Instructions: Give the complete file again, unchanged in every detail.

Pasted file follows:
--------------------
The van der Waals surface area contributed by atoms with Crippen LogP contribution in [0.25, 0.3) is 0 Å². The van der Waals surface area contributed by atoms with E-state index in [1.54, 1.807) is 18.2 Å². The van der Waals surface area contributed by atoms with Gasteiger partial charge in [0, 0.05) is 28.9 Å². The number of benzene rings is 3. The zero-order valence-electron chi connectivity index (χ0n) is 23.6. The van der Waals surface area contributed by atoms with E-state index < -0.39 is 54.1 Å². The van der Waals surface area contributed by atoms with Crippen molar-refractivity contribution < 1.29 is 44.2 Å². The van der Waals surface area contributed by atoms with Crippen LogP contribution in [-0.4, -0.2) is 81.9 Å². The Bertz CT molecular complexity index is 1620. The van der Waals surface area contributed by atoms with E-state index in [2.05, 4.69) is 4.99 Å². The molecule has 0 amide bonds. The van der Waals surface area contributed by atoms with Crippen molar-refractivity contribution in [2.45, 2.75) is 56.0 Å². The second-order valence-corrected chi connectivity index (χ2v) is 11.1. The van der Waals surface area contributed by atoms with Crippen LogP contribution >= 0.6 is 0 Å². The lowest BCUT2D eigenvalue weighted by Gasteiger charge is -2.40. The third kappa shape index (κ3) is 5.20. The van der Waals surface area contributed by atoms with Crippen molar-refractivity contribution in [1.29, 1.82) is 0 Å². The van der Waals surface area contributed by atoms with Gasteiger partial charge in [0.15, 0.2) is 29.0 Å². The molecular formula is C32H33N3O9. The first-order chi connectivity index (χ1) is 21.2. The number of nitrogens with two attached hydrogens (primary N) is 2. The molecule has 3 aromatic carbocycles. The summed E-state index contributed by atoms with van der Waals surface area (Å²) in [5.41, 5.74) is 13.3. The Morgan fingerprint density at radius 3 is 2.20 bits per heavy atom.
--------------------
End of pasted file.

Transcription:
The van der Waals surface area contributed by atoms with Crippen LogP contribution in [0.25, 0.3) is 0 Å². The van der Waals surface area contributed by atoms with E-state index in [1.54, 1.807) is 18.2 Å². The van der Waals surface area contributed by atoms with Gasteiger partial charge in [0, 0.05) is 28.9 Å². The number of benzene rings is 3. The zero-order valence-electron chi connectivity index (χ0n) is 23.6. The van der Waals surface area contributed by atoms with E-state index < -0.39 is 54.1 Å². The van der Waals surface area contributed by atoms with Crippen molar-refractivity contribution < 1.29 is 44.2 Å². The van der Waals surface area contributed by atoms with Crippen LogP contribution in [-0.4, -0.2) is 81.9 Å². The Bertz CT molecular complexity index is 1620. The van der Waals surface area contributed by atoms with E-state index in [2.05, 4.69) is 4.99 Å². The molecule has 0 amide bonds. The van der Waals surface area contributed by atoms with Crippen molar-refractivity contribution in [2.45, 2.75) is 56.0 Å². The second-order valence-corrected chi connectivity index (χ2v) is 11.1. The van der Waals surface area contributed by atoms with Crippen LogP contribution >= 0.6 is 0 Å². The lowest BCUT2D eigenvalue weighted by Gasteiger charge is -2.40. The third kappa shape index (κ3) is 5.20. The van der Waals surface area contributed by atoms with Crippen molar-refractivity contribution in [1.29, 1.82) is 0 Å². The van der Waals surface area contributed by atoms with Gasteiger partial charge in [0.15, 0.2) is 29.0 Å². The molecular formula is C32H33N3O9. The first-order chi connectivity index (χ1) is 21.2. The number of nitrogens with two attached hydrogens (primary N) is 2. The molecule has 3 aromatic carbocycles. The summed E-state index contributed by atoms with van der Waals surface area (Å²) in [5.41, 5.74) is 13.3. The Morgan fingerprint density at radius 3 is 2.20 bits per heavy atom.